Aidan Smith's TV week: A Friend of the Family (Peacock), Maxine (Channel 5), The Watcher (Netflix)

This fascination for real crime stories is not new. Me and the other paper delivery boys, while waiting in the newsagent’s for our bundles, would birl a magazine carousel at speed, challenging each other to count up all the conical bras on the racy covers of True Detective and the rival titles.

Evan Peters as Jeffrey Dahmer
Evan Peters as Jeffrey Dahmer

But you folks are really going for it now, are you not? No 1 in the Netflix chart: Dahmer - Monster: The Jeffrey Dahmer Story. No 2: Conversations With a Killer: The Jeffrey Dahmer Tapes. Expect The Watcher, released on the streaming service two days ago, to challenge the Dahmer duopoly once it becomes apparent the dream-home stalker did exist.

What a clunky title that is on the Dahmer. Actually, both Dahmers, but I mean the one in top spot, which is a drama (the other being a documentary). Presumably the subject is named twice so we won’t forget him. As if. But here’s me prevaricating over titles and wasting a few more words before I have to get down to the onerous task of discussing the show.

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I can’t even waste some more words describing Dahmer’s apartment because here - among the blood-soaked furnishings, the blood on the kitchen surface next to the electric drill … and what the hell is that in the bottom of the fridge? - is where the horror happens.

Jemma Carlton as Maxine Carr.

Dahmer, the “Milwaukee Monster”, was the serial killer who murdered, and occasionally ate, 17 victims between 1978 and 1991. The series is the work of Ryan Murphy and the width of the solar system away from his early hit Glee.

In look and feel it might remind you of The Killing of Gianni Versace, also by Murphy - at least until Dahmer revs up that drill. Murphy is US TV’s preeminent television auteur with a macabre fascination for vanity, ego, power, lust and other even more flabby and foul-smelling recesses of the American condition. This combo has resulted in shows of hypnotic gruesomeness such as his studies of Bill Clinton, O.J. Simpson and that satyromaniac plastic surgeon in Nip/Tuck. How to top them? Murphy was always going to be Dahmed if he did and Dahmed if he didn’t with this.

The true crime genre is playing everywhere just now. On the Peacock streaming service available via Sky and Now, there’s A Friend of the Family and you just know that title is going to be a misnomer.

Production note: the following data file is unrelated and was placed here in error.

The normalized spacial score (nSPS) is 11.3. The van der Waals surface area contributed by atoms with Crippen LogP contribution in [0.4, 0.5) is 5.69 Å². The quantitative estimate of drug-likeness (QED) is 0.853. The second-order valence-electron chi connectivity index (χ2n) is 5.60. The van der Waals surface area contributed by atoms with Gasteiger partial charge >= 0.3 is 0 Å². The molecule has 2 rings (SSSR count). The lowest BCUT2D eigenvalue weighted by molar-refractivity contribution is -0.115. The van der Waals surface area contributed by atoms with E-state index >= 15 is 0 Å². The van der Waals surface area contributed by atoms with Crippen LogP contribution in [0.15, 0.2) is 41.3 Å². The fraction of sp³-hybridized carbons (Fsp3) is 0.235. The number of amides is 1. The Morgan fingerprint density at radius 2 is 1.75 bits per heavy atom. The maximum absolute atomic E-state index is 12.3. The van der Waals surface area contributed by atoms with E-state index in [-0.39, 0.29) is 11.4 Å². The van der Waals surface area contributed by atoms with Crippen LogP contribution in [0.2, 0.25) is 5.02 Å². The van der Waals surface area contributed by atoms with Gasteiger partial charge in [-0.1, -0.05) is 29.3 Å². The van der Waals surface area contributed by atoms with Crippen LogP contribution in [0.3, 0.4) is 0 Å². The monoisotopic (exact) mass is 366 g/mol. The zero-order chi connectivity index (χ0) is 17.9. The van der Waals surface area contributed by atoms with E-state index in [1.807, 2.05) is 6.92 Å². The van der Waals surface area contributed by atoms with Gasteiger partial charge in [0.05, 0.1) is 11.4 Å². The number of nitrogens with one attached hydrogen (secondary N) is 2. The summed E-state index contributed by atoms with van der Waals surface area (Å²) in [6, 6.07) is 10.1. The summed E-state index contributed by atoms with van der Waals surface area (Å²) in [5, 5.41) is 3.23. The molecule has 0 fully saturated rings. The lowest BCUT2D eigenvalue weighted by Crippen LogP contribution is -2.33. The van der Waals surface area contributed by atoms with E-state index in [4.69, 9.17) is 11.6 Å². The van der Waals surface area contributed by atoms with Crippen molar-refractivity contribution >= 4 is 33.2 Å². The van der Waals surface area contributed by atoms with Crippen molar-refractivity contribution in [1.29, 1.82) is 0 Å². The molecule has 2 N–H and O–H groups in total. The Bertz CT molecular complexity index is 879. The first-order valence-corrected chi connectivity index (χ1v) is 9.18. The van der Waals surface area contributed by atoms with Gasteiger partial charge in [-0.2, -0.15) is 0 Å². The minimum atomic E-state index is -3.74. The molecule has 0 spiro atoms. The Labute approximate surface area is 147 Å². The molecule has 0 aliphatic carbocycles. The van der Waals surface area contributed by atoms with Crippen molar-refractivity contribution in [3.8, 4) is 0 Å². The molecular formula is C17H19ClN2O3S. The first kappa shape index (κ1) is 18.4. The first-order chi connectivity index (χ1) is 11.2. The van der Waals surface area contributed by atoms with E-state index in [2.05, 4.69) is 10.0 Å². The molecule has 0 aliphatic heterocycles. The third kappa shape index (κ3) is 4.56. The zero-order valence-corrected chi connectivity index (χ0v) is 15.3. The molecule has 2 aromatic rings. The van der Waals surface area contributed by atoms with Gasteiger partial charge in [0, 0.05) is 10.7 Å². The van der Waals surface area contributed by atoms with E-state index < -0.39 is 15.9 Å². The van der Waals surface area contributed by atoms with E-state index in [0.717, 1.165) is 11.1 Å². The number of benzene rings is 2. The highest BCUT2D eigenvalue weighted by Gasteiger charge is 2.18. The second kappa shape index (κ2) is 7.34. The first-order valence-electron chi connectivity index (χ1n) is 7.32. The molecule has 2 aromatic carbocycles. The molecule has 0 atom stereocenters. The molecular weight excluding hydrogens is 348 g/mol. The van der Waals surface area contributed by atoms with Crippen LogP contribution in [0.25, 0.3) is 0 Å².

Early in Monster, KC and the Sunshine Band’s “Please Don’t Go” plays. Such a sweet, plaintive song, but unfortunately at this moment Dahmer is dry-humping a mannequin he’s stolen from a department store. In A Friend … the soundtrack includes the Lovin’ Spoonful’s “Do You Believe in Magic?” and Jim Croce’s “Time in a Bottle” and it’s great to hear these tracks again, but once more they sugar what we’re watching, which in 1975 is the new occupant of the house near to some good, God-fearing folks insinuating himself into the family’s lives in a quite sinister way.

At least no one dies here in Pocatello, Idaho. Yes, but Jan Broberg, the eldest daughter, is kidnapped by Bob Berchtold. He returns her, claiming there had been an alien abduction, only isn’t excommunicated by her parents and does it again. Oh, and another thing: Jan, all grown up, introduces the drama and gives it her blessing. If you don’t know this story, having appeared in a few different forms already, it’s truly astonishing.

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There are two Bobs but you wouldn’t mix them up. Jan’s father is balding and primly manages a florist’s shop while Berchtold (Jack Lacy) is macho and rides horses, the other Bob being allergic to them. Both the Broberg parents - played by Colin Hanks and Anna Paquin - fall under his spell, mistaking a sinister smirk for charm. But I recognise that sinister smirk: Lacy used it to great effect in The White Lotus and as the preening priggish, honeymooner stood out among those monied grotesques.

What must it be like for an actor to play a sexual predator, and to be reminded of the fact, possibly for the rest of the career? Just another job? In Lacy’s case, perhaps, but surely Dahmer will not be that for Evan Peters, nor Ian Huntley for Scott Reid.

Maxine (Channel 5) recounts the Soham murders, Huntley the school caretaker who killed ten-year-olds Holly Wells and Jessica Chapman in 2002. In Britain, we’re just as keen on dredging up these awful stories but the fact these are our horrors makes them even harder to stomach. There’s some interesting stuff about journalism - quietly heroic local reporter, big shot from the nationals who’d probably mow down her own granny to get to a story first - which is probably only of interest to journalists. Mercifully there’s little focus on the murders, which leaves a lot of time spent with Huntley and his girlfriend Maxine Carr (Jemma Carlton). Any at all is too much.

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For The Watcher we’re back in America. It’s 2014 and when a well-heeled couple (Naomi Watts and Bobby Cannivale) move with their kids into a New Jersey suburb they couldn’t be happier. But before long, when strange letters start arriving, they couldn’t be more creeped out. It’s Ryan Murphy again, drawing from real, chilling life. How does the man sleep? What scares him? I’d like to know.

Right now, though, I need a shower. And, like the Dahmer cops, a “de-louse”. Then something nice to watch. But not The One Show.

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